When you first create a new SPC report or a new SPC retrieval in a Mixed report, GainSeeker will automatically apply the following settings:
The default date period for SPC charts and reports
no filter
no maximum count of data records to retrieve for each standard
default retrieval and configuration settings
settings in each standard you selected for the report or retrieval (subgroup size, specification limits, etc.)
To apply different retrieval or statistical settings for this report or retrieval, click the Settings tab:
When you change one of these settings to an option that is different from the default, that setting will be displayed in blue.
Contents [Hide] 
To apply a different date period to the data retrieved, or to choose multiple date periods for analysis, rightclick the Date period node of the tree. For more information, see Setting the Date Period(s).
If you choose multiple date periods, you may want to review the Summary tab.
To apply one or more filters to the data being retrieved, rightclick the Filter name node of the tree. For more information, see Setting the Filter(s).
If you choose multiple filters, you may want to review the Summary tab.
To set an upper limit on the number of data records to retrieve for each standard you selected, rightclick the Maximum count for retrieval node of the tree and enter the maximum number of records to analyze for each standard. To remove the maximum count, set this number to 0.
To use retrieval and statistical settings that are different from the default settings, expand the Retrieval/Configuration tree and change the desired settings.
To view or change these settings, expand the CuSum/Control charts tree.
For more details on the calculations used for CuSum/Control charts, see CuSum statistics.
For information on changing the default settings, see SPC Chart defaults.
The Acceptance limit is used to calculate the upper and lower CuSum values for each data subgroup. When performing realtime CuSum checks, the upper and lower CuSum values for the data subgroup are checked against the Acceptance limit. The Acceptance limit can be based on the Upper Ind. Gate, the Upper Gate, or the Upper Spec from the standard for which data is being charted.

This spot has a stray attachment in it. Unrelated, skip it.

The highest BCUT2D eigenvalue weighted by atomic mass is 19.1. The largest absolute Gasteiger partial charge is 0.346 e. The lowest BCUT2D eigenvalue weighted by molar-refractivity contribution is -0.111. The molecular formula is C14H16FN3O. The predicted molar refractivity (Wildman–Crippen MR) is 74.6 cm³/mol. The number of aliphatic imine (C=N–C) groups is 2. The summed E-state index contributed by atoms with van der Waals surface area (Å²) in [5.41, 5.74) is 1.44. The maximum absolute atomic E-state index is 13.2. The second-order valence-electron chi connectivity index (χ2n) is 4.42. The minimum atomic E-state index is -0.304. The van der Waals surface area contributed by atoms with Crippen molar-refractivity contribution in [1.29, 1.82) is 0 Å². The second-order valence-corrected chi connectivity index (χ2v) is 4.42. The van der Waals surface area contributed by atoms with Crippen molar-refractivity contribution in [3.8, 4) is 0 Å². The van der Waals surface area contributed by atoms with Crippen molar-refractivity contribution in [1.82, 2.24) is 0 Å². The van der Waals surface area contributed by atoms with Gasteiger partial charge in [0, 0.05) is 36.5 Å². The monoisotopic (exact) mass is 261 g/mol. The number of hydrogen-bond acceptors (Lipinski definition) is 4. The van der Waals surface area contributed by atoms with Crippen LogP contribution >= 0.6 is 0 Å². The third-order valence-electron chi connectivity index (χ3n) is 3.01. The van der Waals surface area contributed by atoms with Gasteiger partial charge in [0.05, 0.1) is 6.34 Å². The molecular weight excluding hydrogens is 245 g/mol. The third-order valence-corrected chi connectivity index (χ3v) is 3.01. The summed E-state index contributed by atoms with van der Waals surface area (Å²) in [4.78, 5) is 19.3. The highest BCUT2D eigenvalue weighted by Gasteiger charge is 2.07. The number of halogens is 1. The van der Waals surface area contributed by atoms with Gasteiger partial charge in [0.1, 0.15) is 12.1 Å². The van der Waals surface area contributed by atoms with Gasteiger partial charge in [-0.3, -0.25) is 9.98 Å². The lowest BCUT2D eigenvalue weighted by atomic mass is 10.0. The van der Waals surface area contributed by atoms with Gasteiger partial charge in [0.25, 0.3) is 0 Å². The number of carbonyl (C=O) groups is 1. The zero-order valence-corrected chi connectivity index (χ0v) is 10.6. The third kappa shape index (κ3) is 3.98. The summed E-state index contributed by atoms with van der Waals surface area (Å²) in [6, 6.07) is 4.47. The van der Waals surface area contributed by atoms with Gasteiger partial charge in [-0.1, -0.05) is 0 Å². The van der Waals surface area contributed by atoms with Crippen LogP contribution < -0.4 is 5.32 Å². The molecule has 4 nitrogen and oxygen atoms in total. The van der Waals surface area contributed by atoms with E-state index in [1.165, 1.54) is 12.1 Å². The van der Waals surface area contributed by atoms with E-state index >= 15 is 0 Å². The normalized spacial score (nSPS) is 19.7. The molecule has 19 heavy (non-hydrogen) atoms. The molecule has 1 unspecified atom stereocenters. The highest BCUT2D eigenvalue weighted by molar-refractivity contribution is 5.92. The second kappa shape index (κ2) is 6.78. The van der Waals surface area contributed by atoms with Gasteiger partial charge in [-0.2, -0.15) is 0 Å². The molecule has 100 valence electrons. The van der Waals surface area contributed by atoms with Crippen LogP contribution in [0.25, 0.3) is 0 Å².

To select the limit from which the Acceptance limit will be calculated, expand the Acceptance limit based on tree. Then click Upper Gate, Upper Ind. Gate or Upper Spec.
This value is used to calculate the upper and lower CuSum value for data subgroups.
To configure this value, rightclick the Decision interval value node on the tree, and then enter the desired value. The Decision interval value must be greater than 0 but no greater than 10.
This value is used to calculate the upper and lower CuSum value for a data subgroup when that subgroup is the first in the data set retrieved. It is also used in the upper or lower CuSum calculation when the previous CuSum value exceeded the Acceptance limit.
To configure this value, rightclick the Start value constant node on the tree, and then enter the desired value. The minimum Start value constant is 0, and the maximum is 1.
This is the weighting factor for EWMA charts. A typical factor is 0.1.
To configure this value, rightclick the EWMA weight node on the tree, and then enter the desired value.
For information on changing the default setting, see SPC Chart defaults.